After the Iranian Revolution
He worked for Islamic Revolution Committee and some other institutions until June 1979. He decided to study in human sciences after the victory of the Islamic Revolution in March 1979, and after two weeks studying he was admitted in Tehran University in law. Alongside the education, he began to work for Jomhuri Eslami newspaper as a reporter. During which time he traveled to Lebanon and Jordan for 15 days on behalf of that newspaper at the invitation of the Amal Movement. He provided a comprehensive analytical report about the abnormal situation of Muslims in the region.
Bagheri's role in Iran–Iraq War
Bagheri had important roles in Iran–Iraq War, including:
- Founder of intelligence of war operations,
- Establishing the war document archives,
- Founder of regions identification, interrogation of prisoners, surveillance and translation of documents,
- Forming IRGC war room,
- Forming the IRGC combat organization,
- Providing detailed military maps,
- Commander of Operation Samen-ol-A'emeh in darkhoveyn region,
- Deputy commander of Operation Tariq al-Qods,
- Commander of Nasr headquarters in Operation Fath ol-Mobin, Operation Beit ol-Moqaddas and Operation Ramadan,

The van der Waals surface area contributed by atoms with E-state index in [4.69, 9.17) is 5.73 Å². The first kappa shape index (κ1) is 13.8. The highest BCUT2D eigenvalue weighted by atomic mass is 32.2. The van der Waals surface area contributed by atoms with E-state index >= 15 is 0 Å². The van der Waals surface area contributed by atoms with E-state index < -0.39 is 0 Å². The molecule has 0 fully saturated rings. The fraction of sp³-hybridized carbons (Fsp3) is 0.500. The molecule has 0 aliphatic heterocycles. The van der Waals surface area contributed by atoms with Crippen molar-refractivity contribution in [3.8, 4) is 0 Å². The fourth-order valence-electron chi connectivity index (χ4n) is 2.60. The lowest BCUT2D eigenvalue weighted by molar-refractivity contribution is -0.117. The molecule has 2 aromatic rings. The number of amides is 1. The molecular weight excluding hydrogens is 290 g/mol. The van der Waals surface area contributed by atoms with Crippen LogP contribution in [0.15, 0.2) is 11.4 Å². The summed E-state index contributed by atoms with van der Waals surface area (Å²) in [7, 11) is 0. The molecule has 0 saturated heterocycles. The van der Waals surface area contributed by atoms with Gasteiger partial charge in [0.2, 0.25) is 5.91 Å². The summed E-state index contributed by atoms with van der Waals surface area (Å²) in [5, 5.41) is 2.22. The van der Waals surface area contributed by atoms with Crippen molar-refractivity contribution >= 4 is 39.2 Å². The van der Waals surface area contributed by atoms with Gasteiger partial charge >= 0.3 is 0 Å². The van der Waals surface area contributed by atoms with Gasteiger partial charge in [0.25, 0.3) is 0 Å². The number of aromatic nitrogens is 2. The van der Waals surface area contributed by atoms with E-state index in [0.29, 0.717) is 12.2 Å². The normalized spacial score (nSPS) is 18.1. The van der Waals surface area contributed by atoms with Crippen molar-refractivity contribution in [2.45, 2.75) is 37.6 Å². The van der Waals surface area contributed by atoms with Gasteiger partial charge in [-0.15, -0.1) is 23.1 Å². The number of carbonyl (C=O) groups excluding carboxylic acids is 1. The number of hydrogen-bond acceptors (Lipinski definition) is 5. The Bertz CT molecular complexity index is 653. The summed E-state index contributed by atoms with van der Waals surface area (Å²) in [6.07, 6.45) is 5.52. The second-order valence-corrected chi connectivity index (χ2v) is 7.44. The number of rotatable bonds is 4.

- Commander of Karballa headquarters in operation Moharram,
- Commander of south headquarters in 1982,
- Main member of operations designing team.
Bagheri passed the levels of growth and excellence so quickly that his name was recorded as the top strategist in the history of the Iran–Iraq War. When he took the burden of commanding IRGC's operations and intelligence he was just 26. On January 29, 1983 Majid Baghaie and him were hit by mortar fire in the watch trench and he was killed, while they were studying the enemy's area. Bagheri was 26 when he died. He is buried in the Behesht-e Zahra cemetery in Tehran.
- "Top strategist in the history of imposed war". Sajed, the Comprehensive Sacred Defence Site. Foundation for the Preservation and Publication of Sacred Defence Values. Archived from the original on August 7, 2013. Retrieved February 2, 2013.
- "Major General Gholamhosayn Afshord martyr (Hassan Bagheri)". tebyan. Retrieved September 16, 2004.
- "Biography martyr Bagheri (Afshord)". Rasekhoon. Retrieved January 22, 2009.
- "Bagheri's role in Imposed War". Institute of martyr Hassan Bagheri.
- "Biography Hassan Bagheri". Garden-museum of Sacred Defence and promoting the culture of resistance.